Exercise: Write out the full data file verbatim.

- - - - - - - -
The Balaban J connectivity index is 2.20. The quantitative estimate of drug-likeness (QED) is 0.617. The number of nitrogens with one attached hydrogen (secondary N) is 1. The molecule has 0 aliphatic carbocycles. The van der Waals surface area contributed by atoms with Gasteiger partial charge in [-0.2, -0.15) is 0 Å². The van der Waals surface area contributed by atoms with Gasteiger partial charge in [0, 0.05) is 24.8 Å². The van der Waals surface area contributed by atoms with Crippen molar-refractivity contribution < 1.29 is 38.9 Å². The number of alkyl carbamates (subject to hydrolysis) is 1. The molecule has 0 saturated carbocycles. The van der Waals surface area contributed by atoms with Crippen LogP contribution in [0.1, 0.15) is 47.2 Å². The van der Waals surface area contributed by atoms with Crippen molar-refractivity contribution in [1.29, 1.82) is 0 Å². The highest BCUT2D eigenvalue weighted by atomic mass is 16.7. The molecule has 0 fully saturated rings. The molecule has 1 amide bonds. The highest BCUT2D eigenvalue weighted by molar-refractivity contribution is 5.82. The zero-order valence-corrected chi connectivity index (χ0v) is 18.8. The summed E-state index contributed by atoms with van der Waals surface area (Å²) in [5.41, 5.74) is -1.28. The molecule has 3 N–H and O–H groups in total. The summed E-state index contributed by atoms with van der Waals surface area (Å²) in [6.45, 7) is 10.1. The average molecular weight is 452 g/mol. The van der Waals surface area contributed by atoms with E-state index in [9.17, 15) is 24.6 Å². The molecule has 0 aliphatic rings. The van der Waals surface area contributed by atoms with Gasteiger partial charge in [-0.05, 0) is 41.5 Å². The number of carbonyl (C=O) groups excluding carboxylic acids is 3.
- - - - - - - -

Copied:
The Balaban J connectivity index is 2.20. The quantitative estimate of drug-likeness (QED) is 0.617. The number of nitrogens with one attached hydrogen (secondary N) is 1. The molecule has 0 aliphatic carbocycles. The van der Waals surface area contributed by atoms with Gasteiger partial charge in [-0.2, -0.15) is 0 Å². The van der Waals surface area contributed by atoms with Gasteiger partial charge in [0, 0.05) is 24.8 Å². The van der Waals surface area contributed by atoms with Crippen molar-refractivity contribution < 1.29 is 38.9 Å². The number of alkyl carbamates (subject to hydrolysis) is 1. The molecule has 0 saturated carbocycles. The van der Waals surface area contributed by atoms with Crippen LogP contribution in [0.1, 0.15) is 47.2 Å². The van der Waals surface area contributed by atoms with Crippen molar-refractivity contribution in [1.29, 1.82) is 0 Å². The highest BCUT2D eigenvalue weighted by atomic mass is 16.7. The molecule has 0 fully saturated rings. The molecule has 1 amide bonds. The highest BCUT2D eigenvalue weighted by molar-refractivity contribution is 5.82. The zero-order valence-corrected chi connectivity index (χ0v) is 18.8. The summed E-state index contributed by atoms with van der Waals surface area (Å²) in [5.41, 5.74) is -1.28. The molecule has 3 N–H and O–H groups in total. The summed E-state index contributed by atoms with van der Waals surface area (Å²) in [6.45, 7) is 10.1. The average molecular weight is 452 g/mol. The van der Waals surface area contributed by atoms with E-state index in [9.17, 15) is 24.6 Å². The molecule has 0 aliphatic rings. The van der Waals surface area contributed by atoms with Gasteiger partial charge in [-0.05, 0) is 41.5 Å². The number of carbonyl (C=O) groups excluding carboxylic acids is 3.